By Annette Hinkle
David Geffen — it’s one of those Hollywood names most everyone knows, but when hard pressed are at a loss to say exactly why.
But come November 20, television viewers around the country will get to know the man behind the name when American Masters premieres “Inventing David Geffen” on PBS channels nationwide.
The film, which screened at the Hamptons International Film Festival last month, was written and directed by Susan Lacy, a Sag Harbor resident as well as the creator and executive producer of American Masters — the series she founded in 1986.
For the record, David Geffen is the G in SKG DreamWorks, that Triumvirate of movie studio royalty which also included Steven Spielberg and Jeffrey Katzenberg — the names behind blockbusters like Shrek, Gladiator and American Beauty.
And while Lacy knew a fair bit about Geffen’s Hollywood history before setting out to make the biography of his life for American Masters, she wasn’t sure exactly what she was going to get when she sat down with him face to face.
“I didn’t know what he was going to be like,” confesses Lacy. “But he’s one of the most real people I’ve ever met.”
Geffen is exactly the kind of person that Lacy likes to profile on American Masters. Though the show has focused on the lives and careers of fabled authors, actors and musicians — she also strives to seek out individuals and stories that are a bit more hidden from public view.
“I’m interested in the people behind the scenes who are shaping people in silent ways,” explains Lacy. “Some of the most important people are those you don’t know anything about.”
People like David Geffen who, before co-founded DreamWorks, was David Geffen, the son of poor Brooklyn immigrants looking for a way out his working class neighborhood.
Geffen was a huge fan of the movies growing up and his education in the entertainment business began in 1964 in the mail room at William Morris. There, he learned the basics by surreptitiously reading upside down memos on the desks of the agents to whom he delivered mail.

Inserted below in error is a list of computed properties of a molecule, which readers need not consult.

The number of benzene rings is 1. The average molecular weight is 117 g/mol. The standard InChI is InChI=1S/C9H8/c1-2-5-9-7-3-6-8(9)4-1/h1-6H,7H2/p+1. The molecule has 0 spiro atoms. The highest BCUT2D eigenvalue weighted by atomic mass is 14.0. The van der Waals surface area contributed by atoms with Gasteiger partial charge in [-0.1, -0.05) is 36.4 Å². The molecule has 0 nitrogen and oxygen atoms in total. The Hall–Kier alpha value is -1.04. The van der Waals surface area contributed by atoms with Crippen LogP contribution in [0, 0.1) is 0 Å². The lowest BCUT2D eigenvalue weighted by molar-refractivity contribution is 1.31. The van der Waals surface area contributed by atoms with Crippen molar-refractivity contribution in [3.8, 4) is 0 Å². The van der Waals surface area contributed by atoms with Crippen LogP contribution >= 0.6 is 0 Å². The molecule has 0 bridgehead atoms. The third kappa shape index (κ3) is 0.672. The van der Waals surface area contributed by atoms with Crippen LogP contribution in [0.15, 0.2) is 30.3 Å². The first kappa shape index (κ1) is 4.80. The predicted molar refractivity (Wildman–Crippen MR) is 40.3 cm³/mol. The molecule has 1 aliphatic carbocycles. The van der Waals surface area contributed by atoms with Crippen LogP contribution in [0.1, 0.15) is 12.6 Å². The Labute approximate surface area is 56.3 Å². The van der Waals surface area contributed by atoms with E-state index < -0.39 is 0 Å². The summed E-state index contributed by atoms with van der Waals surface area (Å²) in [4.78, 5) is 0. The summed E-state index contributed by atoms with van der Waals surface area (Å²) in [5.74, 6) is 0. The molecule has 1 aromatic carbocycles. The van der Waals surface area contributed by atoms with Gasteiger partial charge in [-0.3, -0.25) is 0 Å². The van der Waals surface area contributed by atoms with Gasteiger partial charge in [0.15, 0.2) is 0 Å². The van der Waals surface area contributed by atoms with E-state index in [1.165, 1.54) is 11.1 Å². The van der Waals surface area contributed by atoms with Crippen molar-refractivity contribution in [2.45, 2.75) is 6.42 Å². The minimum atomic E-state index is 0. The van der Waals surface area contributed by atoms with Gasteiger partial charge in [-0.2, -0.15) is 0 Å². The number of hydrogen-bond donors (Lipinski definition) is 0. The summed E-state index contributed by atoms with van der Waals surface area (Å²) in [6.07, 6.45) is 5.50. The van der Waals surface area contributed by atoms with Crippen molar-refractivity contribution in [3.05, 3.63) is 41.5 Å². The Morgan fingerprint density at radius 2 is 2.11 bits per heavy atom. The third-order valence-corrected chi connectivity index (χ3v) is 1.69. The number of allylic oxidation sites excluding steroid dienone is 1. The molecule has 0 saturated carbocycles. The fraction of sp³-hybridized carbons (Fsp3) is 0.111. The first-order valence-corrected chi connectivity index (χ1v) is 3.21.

He quickly moved into the music side of the business, became a manager for singer/songwriter Laura Nyro and finally joined forces with Elliot Roberts in Los Angeles where the pair eventually formed Asylum Records.
Theirs was one of the most successful record partnerships of the era and by the early 1970s, they had became friends with many of the artists they represented. Geffen struck the deal that brought Crosby, Stills and Nash together for their first album and worked with likes of Joni Mitchell, Neil Young, Jackson Browne, the Eagles and countless others.
Geffen is even the subject of Joni Mitchell’s song “Free Man in Paris.” And though he was good at promoting others, as Lacy found during production of the film, he’s not the kind of guy who willingly self-promotes.
“He’s not someone who likes to talk about himself,” says Lacy. “When I started this he said, “I have to do an interview?” You did Leonard Bernstein and you didn’t interview him.”
“I told him I had archives for Bernstein. But he was still reluctant. He doesn’t like to talk about himself,” adds Lacy. “So tried to be sensitive to him and not schedule interviews for too long,” she adds. “I had to push him to talk about things he didn’t want to talk about.”
Besides a somewhat reluctant subject, Lacy had other big hurdles to clear in the making of “Inventing David Geffen,” which becomes obvious to viewers in the first minutes of the film when some of the biggest names in show biz are asked on camera to describe Geffen in three words.
The interviews Lacy lined up for the film are impressive to say the least — Tom Hanks, Steven Spielberg, Warren Beatty, Elton John, Cher (with whom Geffen had a passionate relationship despite being gay). These are not people you can call up and interview with a day or two notice.